We know that multiple underlying conditions, beyond those controlled for in the Haavaldsen study, are associated with increased rates of preterm birth and/or stillbirth, some of which include: pre-pregnancy diabetes (and gestational diabetes), pre-existent thyroid disease, obesity and smoking. Race, unfortunately, also plays a statistical role. And yet, none of these potentially underlying factors are addressed in the study. In fact, we have no idea how many of the study participants may have had one or more of these potentially confounding variables. (This very issue is, interestingly enough, brought to light in the ACOG Guidelines for Stillbirth Management.)
Likewise, other factors that have not garnered much attention in the literature but, in my estimation, certainly influence a woman’s general state of health and well-being (and thus potentially, the health of her pregnancy) are factors such as: diet, exercise routine and overall stress level. Designing a future study which could control for these additional variables would undoubtedly alter the data tremendously, prompting questions such as, “to what exponential degree does any one underlying condition increase the relative risk of fetal death?” Likewise, assuming that the Norwegian study participants may have had some of the additional variables I suggest here, in some cases relative risk of stillbirth could even be decreased in any given maternal age group, when that/those underlying conditions were controlled for. Following such a study, would it be feasible then, to develop an Adjusted Relative Risk (ARR) Coding System for pregnant women which would go on to advise certain levels of perinatal and intrapartum care, based on the identified code?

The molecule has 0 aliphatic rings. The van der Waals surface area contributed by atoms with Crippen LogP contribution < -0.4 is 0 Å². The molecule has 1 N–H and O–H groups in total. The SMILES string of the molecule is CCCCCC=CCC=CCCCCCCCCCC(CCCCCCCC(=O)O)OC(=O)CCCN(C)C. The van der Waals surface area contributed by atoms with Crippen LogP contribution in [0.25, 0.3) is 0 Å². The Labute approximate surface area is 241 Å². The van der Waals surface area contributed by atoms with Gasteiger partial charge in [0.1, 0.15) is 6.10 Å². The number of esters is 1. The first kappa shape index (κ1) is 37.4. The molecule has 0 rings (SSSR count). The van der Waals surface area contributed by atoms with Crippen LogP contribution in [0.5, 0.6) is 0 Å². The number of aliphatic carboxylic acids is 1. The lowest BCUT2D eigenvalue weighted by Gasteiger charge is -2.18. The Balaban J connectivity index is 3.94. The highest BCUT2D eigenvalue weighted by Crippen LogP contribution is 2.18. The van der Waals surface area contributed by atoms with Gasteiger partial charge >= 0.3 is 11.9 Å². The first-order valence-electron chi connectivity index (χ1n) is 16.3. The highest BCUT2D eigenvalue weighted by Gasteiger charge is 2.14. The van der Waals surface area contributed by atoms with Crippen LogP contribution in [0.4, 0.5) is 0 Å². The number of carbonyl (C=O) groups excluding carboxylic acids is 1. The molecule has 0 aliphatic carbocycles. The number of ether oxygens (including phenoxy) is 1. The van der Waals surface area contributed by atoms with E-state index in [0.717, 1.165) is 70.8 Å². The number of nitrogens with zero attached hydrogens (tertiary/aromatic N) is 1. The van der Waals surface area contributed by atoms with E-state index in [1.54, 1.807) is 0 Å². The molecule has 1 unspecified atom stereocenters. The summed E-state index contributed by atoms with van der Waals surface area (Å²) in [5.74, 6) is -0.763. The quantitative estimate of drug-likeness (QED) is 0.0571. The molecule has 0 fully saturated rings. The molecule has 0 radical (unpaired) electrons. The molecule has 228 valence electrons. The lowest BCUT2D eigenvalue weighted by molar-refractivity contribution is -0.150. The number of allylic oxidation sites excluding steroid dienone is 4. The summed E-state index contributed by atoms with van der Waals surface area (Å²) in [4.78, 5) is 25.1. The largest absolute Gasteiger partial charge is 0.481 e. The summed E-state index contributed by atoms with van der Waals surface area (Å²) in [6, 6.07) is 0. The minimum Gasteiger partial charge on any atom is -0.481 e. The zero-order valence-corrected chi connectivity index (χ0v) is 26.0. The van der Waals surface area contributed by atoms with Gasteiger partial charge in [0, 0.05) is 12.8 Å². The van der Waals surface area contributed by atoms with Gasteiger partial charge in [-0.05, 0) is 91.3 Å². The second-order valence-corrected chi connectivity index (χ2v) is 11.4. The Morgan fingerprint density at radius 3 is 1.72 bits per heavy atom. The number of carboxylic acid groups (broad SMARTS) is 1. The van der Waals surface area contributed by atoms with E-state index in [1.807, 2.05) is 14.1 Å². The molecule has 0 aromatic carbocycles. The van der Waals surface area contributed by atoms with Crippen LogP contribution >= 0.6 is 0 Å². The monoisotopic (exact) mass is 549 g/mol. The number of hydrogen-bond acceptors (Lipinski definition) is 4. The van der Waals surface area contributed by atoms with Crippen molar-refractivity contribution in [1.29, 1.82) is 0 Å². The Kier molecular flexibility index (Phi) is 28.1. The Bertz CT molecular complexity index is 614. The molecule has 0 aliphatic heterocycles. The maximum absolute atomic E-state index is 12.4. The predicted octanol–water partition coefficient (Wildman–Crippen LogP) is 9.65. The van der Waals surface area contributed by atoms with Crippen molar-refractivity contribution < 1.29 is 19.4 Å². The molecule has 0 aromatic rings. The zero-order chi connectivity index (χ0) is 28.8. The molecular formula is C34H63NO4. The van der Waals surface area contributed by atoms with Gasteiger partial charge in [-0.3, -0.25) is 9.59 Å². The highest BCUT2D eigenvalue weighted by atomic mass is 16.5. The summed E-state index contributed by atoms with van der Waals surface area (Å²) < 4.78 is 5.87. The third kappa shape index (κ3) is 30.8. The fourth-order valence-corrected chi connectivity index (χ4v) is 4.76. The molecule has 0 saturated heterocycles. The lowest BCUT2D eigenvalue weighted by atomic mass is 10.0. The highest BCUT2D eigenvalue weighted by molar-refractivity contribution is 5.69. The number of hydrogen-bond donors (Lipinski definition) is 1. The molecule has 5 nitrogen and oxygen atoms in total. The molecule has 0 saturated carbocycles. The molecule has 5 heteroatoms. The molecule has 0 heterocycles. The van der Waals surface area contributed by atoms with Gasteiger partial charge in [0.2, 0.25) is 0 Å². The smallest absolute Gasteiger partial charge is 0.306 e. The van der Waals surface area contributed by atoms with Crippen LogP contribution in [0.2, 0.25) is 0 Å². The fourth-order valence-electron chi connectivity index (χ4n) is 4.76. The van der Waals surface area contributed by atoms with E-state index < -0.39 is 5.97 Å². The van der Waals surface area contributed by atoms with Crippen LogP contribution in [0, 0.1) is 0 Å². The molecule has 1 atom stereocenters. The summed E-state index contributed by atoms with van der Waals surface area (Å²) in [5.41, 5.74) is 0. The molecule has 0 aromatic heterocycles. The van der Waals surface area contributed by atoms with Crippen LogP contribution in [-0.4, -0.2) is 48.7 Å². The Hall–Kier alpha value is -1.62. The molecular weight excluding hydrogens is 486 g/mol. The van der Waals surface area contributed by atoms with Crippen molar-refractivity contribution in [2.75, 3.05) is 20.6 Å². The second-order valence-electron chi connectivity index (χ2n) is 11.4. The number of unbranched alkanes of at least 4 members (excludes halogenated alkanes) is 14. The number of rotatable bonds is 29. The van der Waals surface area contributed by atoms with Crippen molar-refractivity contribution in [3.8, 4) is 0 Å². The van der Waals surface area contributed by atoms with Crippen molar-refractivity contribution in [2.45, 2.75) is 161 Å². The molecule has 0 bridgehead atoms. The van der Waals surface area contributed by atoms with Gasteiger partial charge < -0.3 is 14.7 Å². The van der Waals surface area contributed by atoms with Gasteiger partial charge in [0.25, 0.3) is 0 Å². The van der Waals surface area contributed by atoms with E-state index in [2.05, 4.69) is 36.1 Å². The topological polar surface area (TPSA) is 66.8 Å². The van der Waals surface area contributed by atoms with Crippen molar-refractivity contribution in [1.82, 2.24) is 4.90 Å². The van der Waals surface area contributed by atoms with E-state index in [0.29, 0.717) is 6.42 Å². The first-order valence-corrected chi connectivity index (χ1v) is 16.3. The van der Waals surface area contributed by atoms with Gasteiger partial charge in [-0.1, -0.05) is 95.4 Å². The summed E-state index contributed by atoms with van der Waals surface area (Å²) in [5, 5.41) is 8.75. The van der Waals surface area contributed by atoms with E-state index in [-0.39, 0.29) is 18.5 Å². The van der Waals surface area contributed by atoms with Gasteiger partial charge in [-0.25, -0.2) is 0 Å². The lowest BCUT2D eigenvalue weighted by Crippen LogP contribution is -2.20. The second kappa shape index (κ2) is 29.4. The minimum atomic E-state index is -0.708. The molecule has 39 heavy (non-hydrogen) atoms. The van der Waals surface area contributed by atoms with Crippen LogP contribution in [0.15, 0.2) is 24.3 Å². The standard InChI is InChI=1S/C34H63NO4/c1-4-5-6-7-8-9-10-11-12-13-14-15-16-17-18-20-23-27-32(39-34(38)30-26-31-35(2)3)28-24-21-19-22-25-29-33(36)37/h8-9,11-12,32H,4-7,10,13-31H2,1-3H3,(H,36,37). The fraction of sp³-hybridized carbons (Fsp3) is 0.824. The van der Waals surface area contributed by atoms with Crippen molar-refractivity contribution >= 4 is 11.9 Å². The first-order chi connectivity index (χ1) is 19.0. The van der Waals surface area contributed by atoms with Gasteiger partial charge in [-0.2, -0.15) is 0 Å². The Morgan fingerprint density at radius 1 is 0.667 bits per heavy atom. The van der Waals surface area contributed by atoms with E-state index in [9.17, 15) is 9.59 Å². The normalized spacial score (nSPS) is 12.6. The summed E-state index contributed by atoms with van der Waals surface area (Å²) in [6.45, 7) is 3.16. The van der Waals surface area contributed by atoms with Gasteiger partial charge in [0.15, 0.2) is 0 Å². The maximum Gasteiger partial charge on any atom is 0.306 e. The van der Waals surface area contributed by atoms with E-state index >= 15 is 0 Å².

Let’s take a look at a few hypothetical pregnant women to prove my point, but through a more intuitively analytical lens:
|Sample Pt.||Age||Gest. Wks.||BMI|| Smoker
What type of relative risk of stillbirth would these women likely have?
I think it is fair to say that, assuming all other potentially confounding variables are controlled for, Woman A has the lowest ARR and Woman E has the highest. This is where statistics from studies like that of Haavaldsen, et al come in to play. But what of the other women?
Woman B falls into the age range and gestational weeks that earns her an ARR of 1.00 (very low) in the Haavaldsen study, but how would that risk look differently when we consider her BMI (indicative of obesity) and her positive gestational diabetes status? She’d have a higher risk of stillbirth, right?
Woman C presents a similar quandary: If, again, all other potentially confounding variables had been controlled for, her age and gestational weeks would place her in a relatively higher state of risk compared to Woman B (ARR would be 1.60 in the Haavaldsen study) but would this be an accurate estimation of her stillbirth risk? What about her smoking and thyroid disease status? Wouldn’t these earn her an even higher ARR, suggesting the need for an even greater degree of attentiveness by her health care provider?